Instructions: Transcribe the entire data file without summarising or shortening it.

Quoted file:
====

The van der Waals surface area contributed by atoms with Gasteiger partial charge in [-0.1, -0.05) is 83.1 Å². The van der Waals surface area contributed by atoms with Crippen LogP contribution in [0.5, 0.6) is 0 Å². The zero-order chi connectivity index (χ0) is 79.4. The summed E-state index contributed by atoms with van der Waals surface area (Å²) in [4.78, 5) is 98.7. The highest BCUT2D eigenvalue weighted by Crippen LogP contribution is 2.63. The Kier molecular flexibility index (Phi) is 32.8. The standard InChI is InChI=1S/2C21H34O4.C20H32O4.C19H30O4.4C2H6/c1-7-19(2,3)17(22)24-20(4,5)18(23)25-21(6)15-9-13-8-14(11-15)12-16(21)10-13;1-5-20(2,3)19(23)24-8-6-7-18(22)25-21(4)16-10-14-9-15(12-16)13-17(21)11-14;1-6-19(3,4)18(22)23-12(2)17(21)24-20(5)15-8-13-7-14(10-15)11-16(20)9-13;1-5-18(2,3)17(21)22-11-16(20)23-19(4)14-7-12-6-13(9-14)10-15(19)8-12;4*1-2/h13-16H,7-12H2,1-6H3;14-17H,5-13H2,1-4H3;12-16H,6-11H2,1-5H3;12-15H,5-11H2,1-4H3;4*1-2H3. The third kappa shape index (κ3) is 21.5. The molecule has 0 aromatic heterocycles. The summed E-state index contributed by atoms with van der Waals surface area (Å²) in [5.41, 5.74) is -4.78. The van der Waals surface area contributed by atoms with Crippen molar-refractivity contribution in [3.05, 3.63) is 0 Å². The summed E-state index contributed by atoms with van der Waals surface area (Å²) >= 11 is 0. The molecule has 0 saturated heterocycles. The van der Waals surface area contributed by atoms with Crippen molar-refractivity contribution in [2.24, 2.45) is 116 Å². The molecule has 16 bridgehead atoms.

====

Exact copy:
The van der Waals surface area contributed by atoms with Gasteiger partial charge in [-0.1, -0.05) is 83.1 Å². The van der Waals surface area contributed by atoms with Crippen LogP contribution in [0.5, 0.6) is 0 Å². The zero-order chi connectivity index (χ0) is 79.4. The summed E-state index contributed by atoms with van der Waals surface area (Å²) in [4.78, 5) is 98.7. The highest BCUT2D eigenvalue weighted by Crippen LogP contribution is 2.63. The Kier molecular flexibility index (Phi) is 32.8. The standard InChI is InChI=1S/2C21H34O4.C20H32O4.C19H30O4.4C2H6/c1-7-19(2,3)17(22)24-20(4,5)18(23)25-21(6)15-9-13-8-14(11-15)12-16(21)10-13;1-5-20(2,3)19(23)24-8-6-7-18(22)25-21(4)16-10-14-9-15(12-16)13-17(21)11-14;1-6-19(3,4)18(22)23-12(2)17(21)24-20(5)15-8-13-7-14(10-15)11-16(20)9-13;1-5-18(2,3)17(21)22-11-16(20)23-19(4)14-7-12-6-13(9-14)10-15(19)8-12;4*1-2/h13-16H,7-12H2,1-6H3;14-17H,5-13H2,1-4H3;12-16H,6-11H2,1-5H3;12-15H,5-11H2,1-4H3;4*1-2H3. The third kappa shape index (κ3) is 21.5. The molecule has 0 aromatic heterocycles. The summed E-state index contributed by atoms with van der Waals surface area (Å²) in [5.41, 5.74) is -4.78. The van der Waals surface area contributed by atoms with Crippen molar-refractivity contribution in [3.05, 3.63) is 0 Å². The summed E-state index contributed by atoms with van der Waals surface area (Å²) >= 11 is 0. The molecule has 0 saturated heterocycles. The van der Waals surface area contributed by atoms with Crippen molar-refractivity contribution in [2.24, 2.45) is 116 Å². The molecule has 16 bridgehead atoms.